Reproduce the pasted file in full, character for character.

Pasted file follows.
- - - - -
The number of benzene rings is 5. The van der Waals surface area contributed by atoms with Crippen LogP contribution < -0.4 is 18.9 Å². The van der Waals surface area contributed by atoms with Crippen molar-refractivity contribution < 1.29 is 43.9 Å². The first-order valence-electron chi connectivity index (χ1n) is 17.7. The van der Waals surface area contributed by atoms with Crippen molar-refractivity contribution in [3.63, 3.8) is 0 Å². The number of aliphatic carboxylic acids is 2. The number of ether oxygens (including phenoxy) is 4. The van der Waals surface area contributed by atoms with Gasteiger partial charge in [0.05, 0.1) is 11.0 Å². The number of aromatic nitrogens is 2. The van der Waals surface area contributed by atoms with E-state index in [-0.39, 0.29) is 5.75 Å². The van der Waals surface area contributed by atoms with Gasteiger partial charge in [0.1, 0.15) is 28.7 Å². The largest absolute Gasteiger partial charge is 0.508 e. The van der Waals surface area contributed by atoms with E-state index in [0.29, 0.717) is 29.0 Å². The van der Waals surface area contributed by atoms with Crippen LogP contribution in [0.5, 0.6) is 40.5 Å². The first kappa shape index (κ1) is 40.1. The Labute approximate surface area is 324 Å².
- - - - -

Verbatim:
The number of benzene rings is 5. The van der Waals surface area contributed by atoms with Crippen LogP contribution < -0.4 is 18.9 Å². The van der Waals surface area contributed by atoms with Crippen molar-refractivity contribution < 1.29 is 43.9 Å². The first-order valence-electron chi connectivity index (χ1n) is 17.7. The van der Waals surface area contributed by atoms with Crippen molar-refractivity contribution in [3.63, 3.8) is 0 Å². The number of aliphatic carboxylic acids is 2. The number of ether oxygens (including phenoxy) is 4. The van der Waals surface area contributed by atoms with Gasteiger partial charge in [0.05, 0.1) is 11.0 Å². The number of aromatic nitrogens is 2. The van der Waals surface area contributed by atoms with E-state index in [-0.39, 0.29) is 5.75 Å². The van der Waals surface area contributed by atoms with Gasteiger partial charge in [0.1, 0.15) is 28.7 Å². The largest absolute Gasteiger partial charge is 0.508 e. The van der Waals surface area contributed by atoms with E-state index in [0.29, 0.717) is 29.0 Å². The van der Waals surface area contributed by atoms with Crippen LogP contribution in [0.5, 0.6) is 40.5 Å². The first kappa shape index (κ1) is 40.1. The Labute approximate surface area is 324 Å².